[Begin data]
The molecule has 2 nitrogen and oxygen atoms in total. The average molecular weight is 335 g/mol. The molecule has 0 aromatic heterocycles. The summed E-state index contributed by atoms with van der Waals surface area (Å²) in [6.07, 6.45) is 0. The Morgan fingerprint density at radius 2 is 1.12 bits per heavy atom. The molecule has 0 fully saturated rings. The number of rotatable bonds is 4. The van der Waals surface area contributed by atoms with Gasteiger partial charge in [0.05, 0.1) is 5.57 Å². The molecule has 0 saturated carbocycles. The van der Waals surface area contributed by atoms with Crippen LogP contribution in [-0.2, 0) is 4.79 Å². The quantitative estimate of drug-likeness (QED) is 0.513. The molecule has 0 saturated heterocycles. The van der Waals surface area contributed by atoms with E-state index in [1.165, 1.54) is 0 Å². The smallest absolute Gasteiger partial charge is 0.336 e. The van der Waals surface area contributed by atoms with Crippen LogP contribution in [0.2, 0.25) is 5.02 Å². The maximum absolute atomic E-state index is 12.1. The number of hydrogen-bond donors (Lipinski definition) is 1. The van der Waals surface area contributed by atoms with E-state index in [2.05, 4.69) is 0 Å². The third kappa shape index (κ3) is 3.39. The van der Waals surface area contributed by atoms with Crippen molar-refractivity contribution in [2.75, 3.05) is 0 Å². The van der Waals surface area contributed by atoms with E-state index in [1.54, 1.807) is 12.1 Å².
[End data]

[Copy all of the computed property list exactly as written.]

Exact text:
The molecule has 2 nitrogen and oxygen atoms in total. The average molecular weight is 335 g/mol. The molecule has 0 aromatic heterocycles. The summed E-state index contributed by atoms with van der Waals surface area (Å²) in [6.07, 6.45) is 0. The Morgan fingerprint density at radius 2 is 1.12 bits per heavy atom. The molecule has 0 fully saturated rings. The number of rotatable bonds is 4. The van der Waals surface area contributed by atoms with Gasteiger partial charge in [0.05, 0.1) is 5.57 Å². The molecule has 0 saturated carbocycles. The van der Waals surface area contributed by atoms with Crippen LogP contribution in [-0.2, 0) is 4.79 Å². The quantitative estimate of drug-likeness (QED) is 0.513. The molecule has 0 saturated heterocycles. The van der Waals surface area contributed by atoms with E-state index in [1.165, 1.54) is 0 Å². The smallest absolute Gasteiger partial charge is 0.336 e. The van der Waals surface area contributed by atoms with Crippen LogP contribution in [0.2, 0.25) is 5.02 Å². The maximum absolute atomic E-state index is 12.1. The number of hydrogen-bond donors (Lipinski definition) is 1. The van der Waals surface area contributed by atoms with E-state index in [2.05, 4.69) is 0 Å². The third kappa shape index (κ3) is 3.39. The van der Waals surface area contributed by atoms with Crippen molar-refractivity contribution in [2.75, 3.05) is 0 Å². The van der Waals surface area contributed by atoms with E-state index in [1.54, 1.807) is 12.1 Å².